Monday, 30th October 2017

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Drones track Kashmir protesters

Police sources said that around 50 DJI MAVIC2 drones were keeping tabs on protesters

By Muzaffar Raina in Srinagar
  • Published 23.10.19, 1:50 AM
  • Updated 23.10.19, 1:50 AM
  • a min read
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Officials said this was the biggest UAV procurement for the police (Representational Shutterstock photo)

Dozens of unmanned aerial vehicles or drones have been deployed in Kashmir to track the movement of pro-azadi protesters and militants.

Police sources said that around 50 DJI MAVIC2 drones were keeping tabs on protesters, helping the government strengthen its surveillance system.

Officials said this was the biggest UAV procurement for the police, which had been approved by the Union home ministry before August 5 when the decision to scrap Jammu and Kashmir’s special status was announced.

The DJI MAVIC2 drones have infrared sensing systems with a fully stabilised 3-axis camera, providing both infrared and visual images simultaneously. They can fly at 75kmph and carry a 1.2kg payload.

“We can not only identify them with precision but the good-quality speakers help us hear some of their chatter,” an officer said.

“The army already had some of these drones and we had to seek its help for our operations. We have been using them for the past few weeks,” he added.

“The protesters can see the drones fly and take precautions by covering their faces but at times they are caught off guard. We have been able to identity several miscreants with the help of drones in Anchar.”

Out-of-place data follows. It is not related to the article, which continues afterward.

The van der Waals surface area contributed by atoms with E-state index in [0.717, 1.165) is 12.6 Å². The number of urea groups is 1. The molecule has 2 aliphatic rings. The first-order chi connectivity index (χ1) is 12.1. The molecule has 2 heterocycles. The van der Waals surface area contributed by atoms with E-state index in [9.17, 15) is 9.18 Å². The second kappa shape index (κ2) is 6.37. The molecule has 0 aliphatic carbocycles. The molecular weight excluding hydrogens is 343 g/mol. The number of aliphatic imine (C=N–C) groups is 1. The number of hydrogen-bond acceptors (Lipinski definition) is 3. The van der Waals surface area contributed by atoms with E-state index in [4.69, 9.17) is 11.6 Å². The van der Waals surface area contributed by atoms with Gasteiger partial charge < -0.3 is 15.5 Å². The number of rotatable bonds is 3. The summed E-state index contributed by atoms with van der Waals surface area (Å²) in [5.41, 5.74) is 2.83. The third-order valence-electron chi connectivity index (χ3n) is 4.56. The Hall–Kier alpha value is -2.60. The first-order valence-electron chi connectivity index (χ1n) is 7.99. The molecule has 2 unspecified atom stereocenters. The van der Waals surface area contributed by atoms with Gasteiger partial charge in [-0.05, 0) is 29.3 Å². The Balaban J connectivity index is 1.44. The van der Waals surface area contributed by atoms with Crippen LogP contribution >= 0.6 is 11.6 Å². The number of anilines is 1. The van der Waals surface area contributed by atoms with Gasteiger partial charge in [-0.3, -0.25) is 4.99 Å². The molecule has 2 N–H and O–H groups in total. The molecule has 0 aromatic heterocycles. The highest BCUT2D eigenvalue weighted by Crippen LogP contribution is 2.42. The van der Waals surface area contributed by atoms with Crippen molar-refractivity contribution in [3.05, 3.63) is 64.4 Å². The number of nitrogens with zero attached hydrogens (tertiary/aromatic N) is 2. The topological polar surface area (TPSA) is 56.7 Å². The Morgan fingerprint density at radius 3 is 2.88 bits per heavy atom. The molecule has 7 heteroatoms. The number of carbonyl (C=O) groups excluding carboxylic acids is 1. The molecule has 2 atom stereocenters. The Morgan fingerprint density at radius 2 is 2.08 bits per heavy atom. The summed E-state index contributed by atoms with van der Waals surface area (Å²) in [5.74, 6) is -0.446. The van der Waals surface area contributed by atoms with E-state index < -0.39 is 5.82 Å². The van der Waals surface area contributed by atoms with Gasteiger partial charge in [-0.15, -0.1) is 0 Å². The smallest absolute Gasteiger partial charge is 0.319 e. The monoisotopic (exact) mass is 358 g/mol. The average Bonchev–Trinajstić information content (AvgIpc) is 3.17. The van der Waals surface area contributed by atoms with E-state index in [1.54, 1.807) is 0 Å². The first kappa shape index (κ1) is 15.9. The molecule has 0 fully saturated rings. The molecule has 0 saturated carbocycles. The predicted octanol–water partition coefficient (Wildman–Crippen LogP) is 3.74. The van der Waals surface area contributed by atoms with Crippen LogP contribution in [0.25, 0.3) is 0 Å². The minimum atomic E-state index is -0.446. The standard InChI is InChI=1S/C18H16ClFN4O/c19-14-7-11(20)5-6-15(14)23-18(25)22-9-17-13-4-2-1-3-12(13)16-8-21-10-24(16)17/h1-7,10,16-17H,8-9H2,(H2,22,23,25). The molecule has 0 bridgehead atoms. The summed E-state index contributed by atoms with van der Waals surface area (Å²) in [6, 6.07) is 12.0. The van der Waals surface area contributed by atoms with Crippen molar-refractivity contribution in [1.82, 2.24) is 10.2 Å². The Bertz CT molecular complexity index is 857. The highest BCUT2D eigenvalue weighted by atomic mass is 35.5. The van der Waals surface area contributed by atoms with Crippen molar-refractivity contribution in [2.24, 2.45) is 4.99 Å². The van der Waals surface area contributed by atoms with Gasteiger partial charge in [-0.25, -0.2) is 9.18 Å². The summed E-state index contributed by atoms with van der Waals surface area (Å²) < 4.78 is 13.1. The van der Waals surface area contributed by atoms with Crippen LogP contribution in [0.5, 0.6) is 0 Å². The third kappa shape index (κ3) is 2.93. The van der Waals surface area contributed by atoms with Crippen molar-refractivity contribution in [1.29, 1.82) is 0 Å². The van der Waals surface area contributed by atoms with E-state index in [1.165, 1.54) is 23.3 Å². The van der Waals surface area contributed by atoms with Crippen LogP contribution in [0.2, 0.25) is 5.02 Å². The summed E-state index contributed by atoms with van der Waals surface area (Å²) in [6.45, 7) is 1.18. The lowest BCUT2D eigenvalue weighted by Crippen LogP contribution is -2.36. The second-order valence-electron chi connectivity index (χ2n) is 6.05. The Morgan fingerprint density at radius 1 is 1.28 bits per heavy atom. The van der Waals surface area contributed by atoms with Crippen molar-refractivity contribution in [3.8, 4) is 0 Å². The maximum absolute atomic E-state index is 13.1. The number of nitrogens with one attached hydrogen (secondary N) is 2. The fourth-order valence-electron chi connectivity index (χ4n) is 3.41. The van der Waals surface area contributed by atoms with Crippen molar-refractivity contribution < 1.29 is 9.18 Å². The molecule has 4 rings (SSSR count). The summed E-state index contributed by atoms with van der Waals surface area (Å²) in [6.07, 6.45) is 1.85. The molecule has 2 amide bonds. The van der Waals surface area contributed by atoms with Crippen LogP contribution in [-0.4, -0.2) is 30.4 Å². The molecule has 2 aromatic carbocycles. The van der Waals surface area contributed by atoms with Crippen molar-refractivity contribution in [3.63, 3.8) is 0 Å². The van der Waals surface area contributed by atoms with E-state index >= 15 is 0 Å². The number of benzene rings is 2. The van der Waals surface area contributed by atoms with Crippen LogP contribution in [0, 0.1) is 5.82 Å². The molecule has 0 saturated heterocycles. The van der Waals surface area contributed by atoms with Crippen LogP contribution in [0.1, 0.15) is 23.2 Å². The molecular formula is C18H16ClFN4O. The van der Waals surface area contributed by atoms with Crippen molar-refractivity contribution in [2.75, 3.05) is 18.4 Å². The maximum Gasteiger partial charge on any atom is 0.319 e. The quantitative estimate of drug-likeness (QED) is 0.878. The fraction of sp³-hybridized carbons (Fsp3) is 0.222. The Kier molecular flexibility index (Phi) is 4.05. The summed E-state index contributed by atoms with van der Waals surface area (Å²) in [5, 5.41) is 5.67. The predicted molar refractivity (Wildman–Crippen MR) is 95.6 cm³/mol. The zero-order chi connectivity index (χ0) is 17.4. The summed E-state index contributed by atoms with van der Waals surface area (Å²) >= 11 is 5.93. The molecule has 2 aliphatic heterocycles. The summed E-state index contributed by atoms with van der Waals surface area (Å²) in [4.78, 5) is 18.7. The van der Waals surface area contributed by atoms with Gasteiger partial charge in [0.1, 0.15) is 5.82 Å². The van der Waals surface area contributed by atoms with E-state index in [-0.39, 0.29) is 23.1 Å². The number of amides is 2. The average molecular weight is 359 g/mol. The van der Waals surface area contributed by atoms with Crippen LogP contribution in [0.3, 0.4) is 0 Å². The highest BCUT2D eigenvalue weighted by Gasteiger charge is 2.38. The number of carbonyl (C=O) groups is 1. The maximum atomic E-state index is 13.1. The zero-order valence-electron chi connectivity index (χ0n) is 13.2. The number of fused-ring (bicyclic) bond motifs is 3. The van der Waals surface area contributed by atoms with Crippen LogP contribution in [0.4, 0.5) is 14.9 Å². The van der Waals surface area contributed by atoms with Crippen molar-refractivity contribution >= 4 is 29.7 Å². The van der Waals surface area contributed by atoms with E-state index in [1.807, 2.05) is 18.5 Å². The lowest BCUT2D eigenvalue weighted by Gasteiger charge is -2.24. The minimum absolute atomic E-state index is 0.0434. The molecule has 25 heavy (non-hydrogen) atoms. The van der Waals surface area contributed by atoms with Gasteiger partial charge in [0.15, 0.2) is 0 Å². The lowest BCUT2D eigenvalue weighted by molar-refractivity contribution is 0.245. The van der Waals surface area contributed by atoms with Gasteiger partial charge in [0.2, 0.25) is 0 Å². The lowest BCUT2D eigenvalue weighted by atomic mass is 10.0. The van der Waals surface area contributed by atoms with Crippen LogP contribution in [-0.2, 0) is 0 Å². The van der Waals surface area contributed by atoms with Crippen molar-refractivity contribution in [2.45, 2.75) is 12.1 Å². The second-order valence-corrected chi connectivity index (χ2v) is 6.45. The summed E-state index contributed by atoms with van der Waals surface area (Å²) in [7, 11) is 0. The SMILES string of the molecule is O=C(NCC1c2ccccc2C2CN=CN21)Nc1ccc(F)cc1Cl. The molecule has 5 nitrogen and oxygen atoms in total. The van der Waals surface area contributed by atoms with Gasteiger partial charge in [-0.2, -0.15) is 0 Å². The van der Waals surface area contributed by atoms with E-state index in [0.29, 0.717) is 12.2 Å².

Anchar, Srinagar, has emerged as the nerve centre of the protests. But the scale of the protests has been nowhere near what was witnessed before August 5.

Along with the brutal clampdown that has resulted in hundreds of arrests and an information blockade, security officers say, the deployment of drones has also helped keep the protests in check.

The officer who spoke to this newspaper said around 18 drones had been allotted to the police in Srinagar alone.

Two drones were also allotted to the Special Operation Group tasked with gathering information on counter-insurgency operations in the Valley.

Anchar residents recently told The Telegraph that most youths do not leave their locality for fear of arrests. They had said the police were using drones.